USA - Research Underscores Toll of Human-Engineered Missouri River on Pallid Sturgeon
A new study of an endangered fish along the lower Missouri River paints a sobering picture of its future.
Pallid sturgeon are dying off at a much younger age than previously thought and are spawning a fraction of normal, according to the report this summer in Scientific Reports/Nature.
The study also confirms how inhospitable the reengineered lower Missouri River is to the pallid sturgeon’s health compared to the more naturally flowing portions of the upper river.
“This really affects how many fish we think are out there, and the number of times these fish would become reproductively ready,” said Kirk Steffensen, a fisheries biologist with Nebraska Game and Parks Commission who was one of the authors of the report.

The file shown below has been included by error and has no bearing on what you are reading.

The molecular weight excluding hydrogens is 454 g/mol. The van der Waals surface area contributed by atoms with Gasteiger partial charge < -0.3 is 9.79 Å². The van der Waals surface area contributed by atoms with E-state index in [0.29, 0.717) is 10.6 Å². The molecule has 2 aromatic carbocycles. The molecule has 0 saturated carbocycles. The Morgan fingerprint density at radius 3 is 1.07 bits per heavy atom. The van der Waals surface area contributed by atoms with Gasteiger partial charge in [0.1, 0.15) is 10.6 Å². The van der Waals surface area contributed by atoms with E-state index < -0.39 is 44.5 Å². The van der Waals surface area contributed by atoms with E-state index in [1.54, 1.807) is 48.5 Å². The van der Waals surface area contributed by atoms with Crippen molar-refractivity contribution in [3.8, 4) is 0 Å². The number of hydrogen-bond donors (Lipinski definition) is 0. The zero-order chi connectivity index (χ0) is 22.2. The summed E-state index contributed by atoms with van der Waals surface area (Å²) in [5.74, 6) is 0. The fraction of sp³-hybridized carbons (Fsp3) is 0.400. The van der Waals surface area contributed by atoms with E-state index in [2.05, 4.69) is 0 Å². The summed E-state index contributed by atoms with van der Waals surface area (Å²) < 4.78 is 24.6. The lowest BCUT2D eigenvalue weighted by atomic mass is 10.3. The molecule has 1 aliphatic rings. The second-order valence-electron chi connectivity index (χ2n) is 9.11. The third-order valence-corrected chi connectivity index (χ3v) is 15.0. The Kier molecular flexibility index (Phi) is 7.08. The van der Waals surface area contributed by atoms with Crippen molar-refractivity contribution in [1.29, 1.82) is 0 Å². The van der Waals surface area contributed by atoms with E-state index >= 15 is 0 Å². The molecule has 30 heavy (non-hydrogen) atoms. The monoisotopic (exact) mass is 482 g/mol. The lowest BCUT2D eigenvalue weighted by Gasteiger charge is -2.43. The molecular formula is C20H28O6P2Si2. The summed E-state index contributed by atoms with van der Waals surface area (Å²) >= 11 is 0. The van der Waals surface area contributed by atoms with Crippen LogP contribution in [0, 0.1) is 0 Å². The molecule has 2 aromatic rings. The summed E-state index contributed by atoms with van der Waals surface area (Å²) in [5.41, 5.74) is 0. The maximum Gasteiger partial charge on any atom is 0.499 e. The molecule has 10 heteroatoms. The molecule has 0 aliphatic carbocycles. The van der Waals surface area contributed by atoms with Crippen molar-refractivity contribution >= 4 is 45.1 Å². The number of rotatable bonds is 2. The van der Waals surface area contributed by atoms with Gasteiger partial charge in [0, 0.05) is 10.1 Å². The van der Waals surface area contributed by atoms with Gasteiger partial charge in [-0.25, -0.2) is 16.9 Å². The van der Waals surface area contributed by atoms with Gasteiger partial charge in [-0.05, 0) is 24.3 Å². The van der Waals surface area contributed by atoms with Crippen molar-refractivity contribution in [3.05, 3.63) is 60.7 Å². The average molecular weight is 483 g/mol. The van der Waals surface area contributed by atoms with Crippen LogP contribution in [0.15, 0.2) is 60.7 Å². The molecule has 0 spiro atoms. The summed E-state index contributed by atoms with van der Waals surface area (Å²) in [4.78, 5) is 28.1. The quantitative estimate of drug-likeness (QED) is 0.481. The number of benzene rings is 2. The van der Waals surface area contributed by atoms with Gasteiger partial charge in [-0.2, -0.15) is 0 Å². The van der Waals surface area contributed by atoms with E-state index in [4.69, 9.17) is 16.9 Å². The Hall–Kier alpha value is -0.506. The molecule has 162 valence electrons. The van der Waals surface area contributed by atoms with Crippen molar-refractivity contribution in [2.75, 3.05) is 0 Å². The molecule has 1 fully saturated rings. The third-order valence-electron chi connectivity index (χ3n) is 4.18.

For now, Steffensen said, it’s clear that maintaining the population will require stocking the river.
Protecting the fish from extinction is a politically, economically and emotionally charged issue given the competing interests along the river, notably farming and barge traffic.
Some farmers say protecting the pallid sturgeon will result in them losing land, while barge operators say the river needs to kept artificially narrower so that it will run deep enough to carry their loads.